two doorways with an elegant woman standing in one and a large tiger head in the other

The Lady, or the Tiger?

by Francis Richard Stockton

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What does "lowness of station" mean in "The Lady, or the Tiger?"

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The phrase "lowness of station" was used to describe the princess’ lover. The statement meant that the gentleman was a commoner with no ties to nobility or royalty, and this automatically barred him from marrying or having a love affair with the king’s daughter.

Among his courtiers was a young man of that fineness of blood and lowness of station common to the conventional heroes of romance who love royal maidens.

Never before had such a case occurred; never before had a subject dared to love the daughter of the king.

In the story, the king had an odd way of administering justice to people who committed offenses that interested him. The king would summon the public to the arena to witness judgments against offenders. The accused would walk into the arena and towards one of two doors positioned side by side. Behind one of the doors was a fierce tiger ready to attack the person, and behind the other door was a lady. The accused would then be required to open one of the doors and either get mauled by the tiger or be married off to the lady.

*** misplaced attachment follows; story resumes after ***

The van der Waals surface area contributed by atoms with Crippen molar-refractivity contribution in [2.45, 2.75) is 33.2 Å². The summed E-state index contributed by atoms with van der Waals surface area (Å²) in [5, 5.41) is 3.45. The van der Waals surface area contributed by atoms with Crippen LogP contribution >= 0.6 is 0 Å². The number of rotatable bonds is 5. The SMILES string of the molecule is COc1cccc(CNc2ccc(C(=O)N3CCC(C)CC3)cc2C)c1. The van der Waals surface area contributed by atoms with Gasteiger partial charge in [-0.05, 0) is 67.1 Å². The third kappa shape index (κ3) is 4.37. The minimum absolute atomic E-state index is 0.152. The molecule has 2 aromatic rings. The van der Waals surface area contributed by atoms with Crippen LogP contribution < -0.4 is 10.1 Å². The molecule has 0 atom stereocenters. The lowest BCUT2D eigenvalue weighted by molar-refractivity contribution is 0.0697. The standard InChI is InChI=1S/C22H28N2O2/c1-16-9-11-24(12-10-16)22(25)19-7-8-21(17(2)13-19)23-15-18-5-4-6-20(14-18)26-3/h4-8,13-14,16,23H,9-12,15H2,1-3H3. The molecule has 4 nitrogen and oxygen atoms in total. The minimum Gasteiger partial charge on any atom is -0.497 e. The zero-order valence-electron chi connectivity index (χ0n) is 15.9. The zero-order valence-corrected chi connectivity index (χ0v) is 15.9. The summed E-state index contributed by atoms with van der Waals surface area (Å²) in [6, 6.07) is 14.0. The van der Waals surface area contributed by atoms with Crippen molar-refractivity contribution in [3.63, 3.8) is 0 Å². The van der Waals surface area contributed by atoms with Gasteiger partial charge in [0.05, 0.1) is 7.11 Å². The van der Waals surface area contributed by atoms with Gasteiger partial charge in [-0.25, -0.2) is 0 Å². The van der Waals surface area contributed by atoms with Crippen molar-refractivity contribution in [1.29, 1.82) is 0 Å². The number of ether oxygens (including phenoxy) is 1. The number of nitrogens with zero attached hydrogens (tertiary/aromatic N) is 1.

The princess fell in love with one of the courtiers, and the king happened to discover the relationship. The king did not approve of the love affair and had the gentleman thrown in prison awaiting judgment in the arena. The anticipated results were both in the king’s favor because the individual would either die or be married off, permanently ending the affair with the princess. On the other hand, the princess was in a dilemma. If she helped her lover, she would lose him to another woman, but if she didn’t, she would lose him forever. The story ended with the gentleman opening the door to the right after the princess signaled him towards it.

The ending leaves the reader wondering whether it was the tiger or the lady that came out.

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